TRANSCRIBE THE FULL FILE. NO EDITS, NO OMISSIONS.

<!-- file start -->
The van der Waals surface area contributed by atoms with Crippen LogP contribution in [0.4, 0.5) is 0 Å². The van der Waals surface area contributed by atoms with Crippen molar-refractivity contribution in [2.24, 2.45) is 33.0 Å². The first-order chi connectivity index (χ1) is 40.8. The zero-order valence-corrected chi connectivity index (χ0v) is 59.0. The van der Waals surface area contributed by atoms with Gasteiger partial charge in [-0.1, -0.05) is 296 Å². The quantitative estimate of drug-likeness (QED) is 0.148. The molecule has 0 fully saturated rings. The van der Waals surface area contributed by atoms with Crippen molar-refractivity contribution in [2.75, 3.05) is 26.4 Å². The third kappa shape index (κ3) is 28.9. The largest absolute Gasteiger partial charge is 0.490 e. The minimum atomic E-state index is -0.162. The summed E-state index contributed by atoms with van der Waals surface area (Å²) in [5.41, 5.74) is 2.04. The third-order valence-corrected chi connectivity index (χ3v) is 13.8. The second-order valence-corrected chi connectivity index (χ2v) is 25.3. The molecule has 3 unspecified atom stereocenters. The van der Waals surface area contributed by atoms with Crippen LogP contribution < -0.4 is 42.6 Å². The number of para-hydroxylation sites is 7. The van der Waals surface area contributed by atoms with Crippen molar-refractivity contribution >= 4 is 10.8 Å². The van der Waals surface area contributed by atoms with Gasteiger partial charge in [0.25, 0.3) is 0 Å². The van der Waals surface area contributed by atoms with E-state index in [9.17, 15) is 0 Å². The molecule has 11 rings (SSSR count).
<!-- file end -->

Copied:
The van der Waals surface area contributed by atoms with Crippen LogP contribution in [0.4, 0.5) is 0 Å². The van der Waals surface area contributed by atoms with Crippen molar-refractivity contribution in [2.24, 2.45) is 33.0 Å². The first-order chi connectivity index (χ1) is 40.8. The zero-order valence-corrected chi connectivity index (χ0v) is 59.0. The van der Waals surface area contributed by atoms with Gasteiger partial charge in [-0.1, -0.05) is 296 Å². The quantitative estimate of drug-likeness (QED) is 0.148. The molecule has 0 fully saturated rings. The van der Waals surface area contributed by atoms with Crippen molar-refractivity contribution in [2.75, 3.05) is 26.4 Å². The third kappa shape index (κ3) is 28.9. The largest absolute Gasteiger partial charge is 0.490 e. The minimum atomic E-state index is -0.162. The summed E-state index contributed by atoms with van der Waals surface area (Å²) in [5.41, 5.74) is 2.04. The third-order valence-corrected chi connectivity index (χ3v) is 13.8. The second-order valence-corrected chi connectivity index (χ2v) is 25.3. The molecule has 3 unspecified atom stereocenters. The van der Waals surface area contributed by atoms with Crippen LogP contribution < -0.4 is 42.6 Å². The number of para-hydroxylation sites is 7. The van der Waals surface area contributed by atoms with Crippen molar-refractivity contribution >= 4 is 10.8 Å². The van der Waals surface area contributed by atoms with Gasteiger partial charge in [0.25, 0.3) is 0 Å². The van der Waals surface area contributed by atoms with E-state index in [9.17, 15) is 0 Å². The molecule has 11 rings (SSSR count).